Summit County Council steps in at 11th hour to broker tentative compromise in dispute between water providers
The Summit County Council stepped in at the 11th hour to help broker a compromise that could stave off further conflict between two of the largest water distribution companies operating in the Snyderville Basin.
The Mountain Regional Water District had proposed a rate increase that would double what it charges the Summit Water Distribution Company for surplus water next year, potentially pushing the total from $1 million to $2 million.
Summit Water officials have said they would likely be forced to raise rates to pay for it, and have questioned the basis for the increase.
Water companies in the county have feuded on and off for years, notably in the mid-2000s. The so-called water wars have included numerous lawsuits, some of which have not been resolved. A landmark 2013 agreement set up a framework for the largest providers to share water and delay a water importation project that has been estimated to cost $100 million.
On Tuesday, county councilors and staffers met with representatives from Mountain Regional and Summit Water and the group concluded that it should phase-in the rate increase, rather than do it all at once.
That meeting took place the day before the County Council was scheduled to vote on Mountain Regional’s budget, which it approved unanimously, including the compromised rate increase.
Both Summit Water and Mountain Regional are nonprofit entities.
The central issue is the “surplus” water Mountain Regional has agreed to provide Summit Water.
Andy Garland, Summit Water’s general manager, said that part of the 2013 agreement is that the parties have to predict annually how much water they are going to use over the next five years. Thinking development in Canyons Village would be further along, Garland said, Summit Water requested additional water five years ago — water he said it does not actually need.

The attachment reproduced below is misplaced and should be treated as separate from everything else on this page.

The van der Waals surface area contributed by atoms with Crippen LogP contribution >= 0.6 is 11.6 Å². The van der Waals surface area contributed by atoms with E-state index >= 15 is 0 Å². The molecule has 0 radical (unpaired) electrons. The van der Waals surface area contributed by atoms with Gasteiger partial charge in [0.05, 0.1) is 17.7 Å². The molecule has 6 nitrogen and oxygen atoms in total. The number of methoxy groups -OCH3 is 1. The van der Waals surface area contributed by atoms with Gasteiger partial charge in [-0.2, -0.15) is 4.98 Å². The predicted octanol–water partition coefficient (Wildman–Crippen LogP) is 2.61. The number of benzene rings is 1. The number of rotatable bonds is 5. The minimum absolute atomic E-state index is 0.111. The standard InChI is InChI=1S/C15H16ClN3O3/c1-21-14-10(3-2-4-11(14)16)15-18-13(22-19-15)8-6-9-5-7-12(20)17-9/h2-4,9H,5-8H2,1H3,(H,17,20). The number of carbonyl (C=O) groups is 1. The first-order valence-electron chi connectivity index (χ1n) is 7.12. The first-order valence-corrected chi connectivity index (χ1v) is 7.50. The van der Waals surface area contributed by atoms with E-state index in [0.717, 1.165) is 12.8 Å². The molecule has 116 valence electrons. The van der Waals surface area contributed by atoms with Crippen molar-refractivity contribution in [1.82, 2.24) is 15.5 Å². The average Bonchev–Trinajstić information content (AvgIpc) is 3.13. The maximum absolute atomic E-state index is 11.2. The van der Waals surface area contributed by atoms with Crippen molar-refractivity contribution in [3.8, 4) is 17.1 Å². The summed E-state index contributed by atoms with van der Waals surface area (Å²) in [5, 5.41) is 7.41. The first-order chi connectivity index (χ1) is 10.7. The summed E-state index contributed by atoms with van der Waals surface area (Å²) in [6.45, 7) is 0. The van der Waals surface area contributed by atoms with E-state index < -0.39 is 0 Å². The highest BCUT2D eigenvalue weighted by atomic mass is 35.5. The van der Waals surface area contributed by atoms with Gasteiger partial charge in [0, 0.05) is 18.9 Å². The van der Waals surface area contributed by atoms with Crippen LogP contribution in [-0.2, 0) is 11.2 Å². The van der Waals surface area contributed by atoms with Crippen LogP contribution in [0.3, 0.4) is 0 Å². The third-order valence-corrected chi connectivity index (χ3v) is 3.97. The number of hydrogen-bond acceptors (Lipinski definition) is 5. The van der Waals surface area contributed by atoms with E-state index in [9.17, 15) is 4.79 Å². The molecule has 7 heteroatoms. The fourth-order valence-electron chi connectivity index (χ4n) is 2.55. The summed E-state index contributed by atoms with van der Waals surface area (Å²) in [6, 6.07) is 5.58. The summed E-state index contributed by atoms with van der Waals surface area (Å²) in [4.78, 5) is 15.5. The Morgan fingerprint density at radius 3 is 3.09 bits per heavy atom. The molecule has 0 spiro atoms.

Morrison explained that, when the request was made, Mountain Regional was acting as the provider of last resort in the Snyderville Basin; it was the only company capable of adding that surplus water to the system. If it had refused, it could have triggered a water importation project like a pipeline that has been estimated to cost $100 million.
“When Summit Water showed this demand — the additional 300 acre-feet — Mountain Regional saw that as, either we say yes, we believe our system can produce it and … we avoid water importation cost for the whole community, or we say no and the whole community sees pretty expensive water rates,” Morrison said.
Morrison said the previous surplus water rate wasn’t enough to cover costs and indicated it was artificially low due to miscalculations in previous years.
“It’s the last water we produce, it’s the toughest water we produce. It leads to increased stress on our system,” Morrison said in an interview earlier this month. “Mountain Regional owns all the operational risk for delivering water for anything that might go wrong.”
It appears the compromise rate will likely be a placeholder until an independent study determines a target rate. That’s an idea supported by both Mountain Regional and Summit Water.
The County Council acts as Mountain Regional’s governing body and is tasked with approving its budget. However, it does not set the district’s rates; that is done by Mountain Regional’s administrative control board.
That board voted Nov. 19 to increase the surplus water rate to $6.40 per 1,000 gallons, and will vote on Dec. 12 whether to accept the compromise rate of $5 per 1,000 gallons. If it does not, the county will be forced to amend Mountain Regional’s budget.
Morrison has said the board does not want Mountain Regional customers to subsidize Summit Water. He added it’s unclear which way the board will vote.
Council Chair Roger Armstrong, who was also in Tuesday’s meeting, said the council has to have both water companies’ interests in mind, as they combine to serve much of the west side of Summit County.
The threat of running out of water in the Snyderville Basin and being forced to trigger a costly water importation project has been lessened in recent years.
Park City Municipal recently committed to adding surplus water to the system in 2020, allowing Mountain Regional to provide less. That’s largely due to Park City’s $77 million 3Kings water treatment plant project that is planned to treat mine tunnel water.
Park City, which is also party to the 2013 agreement, will charge customers $8.85 per 1,000 gallons of surplus water. Mountain Regional’s current rate is $4.08 per 1,000 gallons, and it proposes increasing it to $6.40 per 1,000 gallons.
Mountain Regional charges its retail customers an average of $12.51 per thousand gallons, Morrison said.
Water officials have said the importation project could likely be avoided for many years.
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